how can I bear it?
It appears as though I am experiencing a newfound adolescence… one that goes by the name of old age. Much like in those bygone days, I sense the metamorphosis of my body and the encroachment of somber rumination within my mind. Six decades ago, new shoes swiftly grew constricting, while the sleeves of my sweaters progressively shortened with each passing month. My very voice underwent a transformation, such that, when I spoke, it seemed as if I were listening to someone else. Ominous or peculiar thoughts would seize me, eluding my comprehension and defying my attempts at order. I became unrecognizable to myself. I longed to play like an innocent child with toy soldiers, to soar upon swings or revel in the enchantment of carousels. Alas, I had outgrown such pursuits; I was summarily dismissed, for it appeared unsuitable to partake, and discomfort plagued me wherever I turned.
Presently, I find myself beset by akin sensations. I keenly perceive the rapid metamorphosis of my corporeal vessel, after years of languid change that had scarcely impacted my existence. Much like that overgrown child who could no longer mount the swing or endured ridicule for indulging in the playthings of yesteryear, I yearn to run, to ski, to engage in athletic endeavors, and to immerse my days in the rigors of professional pursuits, just as I did a mere few years ago.
I still yearn to seize opportunities, to embark on impromptu journeys.
However, I am now compelled to meticulously plan every endeavor, to deliberate at length, for each endeavor exacts an increasingly tolling toll upon my being, necessitating the careful rationing of my dwindling reservoirs of energy.
At times, a sense of embarrassment pervades me, as I find myself desiring things deemed inappropriate for one of my age, both in terms of physicality and societal expectations. The timidity that once characterized my interactions with girls has returned. In those days of yore, I felt too diminutive and unattractive to assert myself; today, I grapple with the dual affliction of feeling too aged and lascivious. And if during my youth I ardently yearned for that inaugural experience, today I confront the same indeterminate uncertainty, apprehensive that the final chapter may have already been penned.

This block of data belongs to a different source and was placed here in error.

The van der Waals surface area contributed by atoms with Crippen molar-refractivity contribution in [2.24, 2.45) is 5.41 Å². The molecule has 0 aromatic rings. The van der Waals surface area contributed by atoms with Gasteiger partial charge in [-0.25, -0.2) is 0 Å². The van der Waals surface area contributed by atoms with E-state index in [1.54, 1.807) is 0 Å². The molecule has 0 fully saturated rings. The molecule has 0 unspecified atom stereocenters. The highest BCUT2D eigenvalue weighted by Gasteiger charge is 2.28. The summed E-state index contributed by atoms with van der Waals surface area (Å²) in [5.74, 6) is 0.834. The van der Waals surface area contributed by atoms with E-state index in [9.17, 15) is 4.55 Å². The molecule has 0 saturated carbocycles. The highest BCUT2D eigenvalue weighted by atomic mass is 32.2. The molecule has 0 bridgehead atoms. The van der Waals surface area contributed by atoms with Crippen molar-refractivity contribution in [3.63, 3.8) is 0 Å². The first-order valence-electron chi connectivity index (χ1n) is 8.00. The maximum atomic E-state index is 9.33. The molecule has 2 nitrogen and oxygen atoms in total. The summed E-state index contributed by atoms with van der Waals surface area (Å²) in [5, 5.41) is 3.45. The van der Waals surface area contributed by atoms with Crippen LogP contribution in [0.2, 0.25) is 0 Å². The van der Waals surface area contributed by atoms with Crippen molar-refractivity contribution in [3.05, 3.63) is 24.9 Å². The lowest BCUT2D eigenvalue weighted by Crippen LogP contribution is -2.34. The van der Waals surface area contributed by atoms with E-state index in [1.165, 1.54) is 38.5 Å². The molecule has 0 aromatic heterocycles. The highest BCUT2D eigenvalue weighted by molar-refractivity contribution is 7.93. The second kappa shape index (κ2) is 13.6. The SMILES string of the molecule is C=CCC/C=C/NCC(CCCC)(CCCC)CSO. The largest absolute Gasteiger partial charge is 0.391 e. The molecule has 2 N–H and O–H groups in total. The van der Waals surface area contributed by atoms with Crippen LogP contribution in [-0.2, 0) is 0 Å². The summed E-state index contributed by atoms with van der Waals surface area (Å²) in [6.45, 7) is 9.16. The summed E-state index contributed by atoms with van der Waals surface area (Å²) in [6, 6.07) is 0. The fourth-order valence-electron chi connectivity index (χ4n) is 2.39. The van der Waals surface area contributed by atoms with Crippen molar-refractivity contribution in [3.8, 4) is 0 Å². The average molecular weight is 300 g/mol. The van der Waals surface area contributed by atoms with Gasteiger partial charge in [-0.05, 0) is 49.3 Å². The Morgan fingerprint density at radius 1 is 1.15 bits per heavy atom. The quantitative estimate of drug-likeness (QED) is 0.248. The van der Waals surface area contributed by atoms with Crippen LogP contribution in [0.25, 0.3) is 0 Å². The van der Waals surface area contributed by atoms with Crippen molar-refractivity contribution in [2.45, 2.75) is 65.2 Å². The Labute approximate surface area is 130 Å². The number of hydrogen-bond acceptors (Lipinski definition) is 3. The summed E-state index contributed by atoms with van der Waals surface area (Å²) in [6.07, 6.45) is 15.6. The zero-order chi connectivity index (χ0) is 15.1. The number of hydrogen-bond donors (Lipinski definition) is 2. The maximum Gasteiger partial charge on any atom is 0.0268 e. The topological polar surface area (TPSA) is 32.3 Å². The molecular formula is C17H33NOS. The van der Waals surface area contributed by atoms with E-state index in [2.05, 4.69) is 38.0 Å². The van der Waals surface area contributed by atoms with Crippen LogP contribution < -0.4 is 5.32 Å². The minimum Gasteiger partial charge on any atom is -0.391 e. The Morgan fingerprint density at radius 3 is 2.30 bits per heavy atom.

I am acutely aware of the absurdity that accompanies my pretense of retaining the strength of yore, of vehemently disavowing the passage of time, and of attempting to project an illusion of youthfulness. My every endeavor is now focused on the futile quest to arrest the relentless march of time, to cling desperately to the vestiges of an age I am inexorably relinquishing. This poignant reminiscence evokes the essence of my thirteenth year, as the carefree innocence of childhood rapidly gave way to the relentless pangs of regret.